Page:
Issue #16822 has been updated by marcandre (Marc-Andre Lafortune).


I'm strongly against this, for compatibility reasons and because current choice is a consistent convention.

Before proposing any incompatible change, especially for an API that is very much in use, please provide a compelling use case. If you write `ary[1..].reduce { }`, you must give a context (what contains `ary`, why would you want to skip the first value, why not use `values_at(1..)`, etc.).

----------------------------------------
Feature #16822: Array slicing: nils and edge cases
https://bugs.ruby-lang.org/issues/16822#change-85382

* Author: zverok (Victor Shepelev)
* Status: Open
* Priority: Normal
----------------------------------------
(First of all, I understand that the proposed change can break code, but I expect it not to be a large amount empirically.)

I propose that methods that slice an array (`#slice` and `#[]`) and return a sub-array in the normal case, should **never** return `nil`. E.g.,

```ruby
ary = [1, 2, 3]
```

* 1. Non-empty slice--how it works currently

```ruby
a[1..2] # => [2, 3]
a[1...-1] # => [2]
```

* 2. Empty slice--how it works currently

```ruby
a[1...1] # => []
a[3...] # => []
a[-1..-2] # => []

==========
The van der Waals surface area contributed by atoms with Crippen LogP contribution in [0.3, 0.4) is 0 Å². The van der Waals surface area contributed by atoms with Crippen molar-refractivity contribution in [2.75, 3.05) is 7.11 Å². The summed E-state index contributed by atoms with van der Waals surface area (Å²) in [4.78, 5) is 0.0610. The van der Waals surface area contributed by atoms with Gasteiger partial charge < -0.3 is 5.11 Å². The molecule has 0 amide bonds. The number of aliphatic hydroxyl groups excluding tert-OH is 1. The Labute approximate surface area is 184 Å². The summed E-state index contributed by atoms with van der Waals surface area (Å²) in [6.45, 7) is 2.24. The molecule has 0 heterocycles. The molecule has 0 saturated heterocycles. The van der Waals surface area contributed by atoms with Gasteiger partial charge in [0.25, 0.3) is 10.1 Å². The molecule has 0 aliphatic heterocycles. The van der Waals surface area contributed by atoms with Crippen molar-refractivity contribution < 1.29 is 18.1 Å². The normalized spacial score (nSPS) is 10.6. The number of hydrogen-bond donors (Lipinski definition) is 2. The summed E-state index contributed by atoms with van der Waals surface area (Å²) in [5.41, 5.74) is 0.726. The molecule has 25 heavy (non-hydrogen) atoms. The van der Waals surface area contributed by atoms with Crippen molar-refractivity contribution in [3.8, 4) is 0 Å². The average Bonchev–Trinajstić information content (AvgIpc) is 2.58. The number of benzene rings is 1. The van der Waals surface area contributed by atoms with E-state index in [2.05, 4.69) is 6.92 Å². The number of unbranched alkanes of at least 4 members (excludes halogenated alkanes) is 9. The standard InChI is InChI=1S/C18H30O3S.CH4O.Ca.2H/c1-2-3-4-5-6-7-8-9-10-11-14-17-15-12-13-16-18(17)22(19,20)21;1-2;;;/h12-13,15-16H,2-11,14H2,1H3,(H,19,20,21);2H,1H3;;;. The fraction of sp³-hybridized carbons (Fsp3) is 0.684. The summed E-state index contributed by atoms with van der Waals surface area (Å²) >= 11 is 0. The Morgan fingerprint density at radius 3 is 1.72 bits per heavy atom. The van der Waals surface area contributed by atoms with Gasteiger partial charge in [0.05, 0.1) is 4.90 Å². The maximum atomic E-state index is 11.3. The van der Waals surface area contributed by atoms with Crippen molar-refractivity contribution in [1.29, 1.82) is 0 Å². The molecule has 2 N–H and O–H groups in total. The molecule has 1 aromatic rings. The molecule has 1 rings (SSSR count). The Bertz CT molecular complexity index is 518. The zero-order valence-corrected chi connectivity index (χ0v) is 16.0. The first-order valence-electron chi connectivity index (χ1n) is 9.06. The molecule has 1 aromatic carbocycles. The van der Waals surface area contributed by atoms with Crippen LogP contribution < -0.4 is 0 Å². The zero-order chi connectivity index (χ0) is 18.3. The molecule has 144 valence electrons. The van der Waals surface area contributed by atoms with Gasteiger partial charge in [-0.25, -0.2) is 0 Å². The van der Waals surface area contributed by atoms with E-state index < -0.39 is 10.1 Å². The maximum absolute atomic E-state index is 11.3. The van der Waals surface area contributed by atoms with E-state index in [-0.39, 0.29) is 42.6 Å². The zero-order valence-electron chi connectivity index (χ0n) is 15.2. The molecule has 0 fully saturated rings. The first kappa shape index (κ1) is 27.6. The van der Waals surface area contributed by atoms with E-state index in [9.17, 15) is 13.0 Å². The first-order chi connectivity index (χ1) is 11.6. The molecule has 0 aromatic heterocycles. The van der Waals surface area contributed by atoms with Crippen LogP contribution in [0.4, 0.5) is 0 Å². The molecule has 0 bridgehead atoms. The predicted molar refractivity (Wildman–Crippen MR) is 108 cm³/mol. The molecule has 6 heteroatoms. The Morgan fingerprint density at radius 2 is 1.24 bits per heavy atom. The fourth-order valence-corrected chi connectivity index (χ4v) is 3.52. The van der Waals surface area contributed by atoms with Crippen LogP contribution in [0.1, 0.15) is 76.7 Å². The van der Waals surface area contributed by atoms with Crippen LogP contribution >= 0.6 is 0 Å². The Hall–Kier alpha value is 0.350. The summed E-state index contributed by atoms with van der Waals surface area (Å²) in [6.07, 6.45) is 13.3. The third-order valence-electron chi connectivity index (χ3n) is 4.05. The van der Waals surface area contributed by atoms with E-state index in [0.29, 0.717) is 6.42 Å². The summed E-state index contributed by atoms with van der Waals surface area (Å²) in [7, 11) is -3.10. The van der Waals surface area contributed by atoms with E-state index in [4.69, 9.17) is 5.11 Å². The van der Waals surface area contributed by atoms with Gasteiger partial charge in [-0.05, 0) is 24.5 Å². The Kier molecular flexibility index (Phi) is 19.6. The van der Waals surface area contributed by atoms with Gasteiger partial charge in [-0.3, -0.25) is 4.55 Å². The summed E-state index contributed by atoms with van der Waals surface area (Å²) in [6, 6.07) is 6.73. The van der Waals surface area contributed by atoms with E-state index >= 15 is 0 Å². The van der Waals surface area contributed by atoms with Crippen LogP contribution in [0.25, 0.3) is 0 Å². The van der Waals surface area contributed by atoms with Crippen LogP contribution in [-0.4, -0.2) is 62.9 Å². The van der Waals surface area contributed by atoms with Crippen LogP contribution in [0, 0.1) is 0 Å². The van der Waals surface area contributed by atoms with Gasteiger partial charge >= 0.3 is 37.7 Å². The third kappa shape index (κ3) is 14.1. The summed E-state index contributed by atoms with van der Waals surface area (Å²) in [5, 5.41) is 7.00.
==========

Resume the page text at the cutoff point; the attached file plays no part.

```

* 3. Sudden `nil`**what I am proposing to change**

```ruby
a[4..] # => nil 
a[-10..-9] # => nil 
```

I believe that it would be better because the method would have cleaner "type definition" (If there is nothing in the array at the requested address, you'll have an empty array).

Most of the time, the empty array doesn't require any special handling; thus, `ary[start...end].map { ... }` will behave as expected if the requested range is outside of the array boundary.

It is especially painful with off-by-one errors; for an array of three elements, if `ary[3...]` (just outside the boundary) is `[]` while `a[4...]` (one more step outside) is `nil`, it typically results in some nasty `NoMethodError for NilClass`.

A similar example is `ary[1..].reduce { }` (everything except the first element--probably the first element was used to construct the initial value for reducing) with `ary` being non-empty 99.9% of the times. Then you meet one of the 0.1% cases, and instead of no-op reducing nothing, `NoMethodError` is fired.



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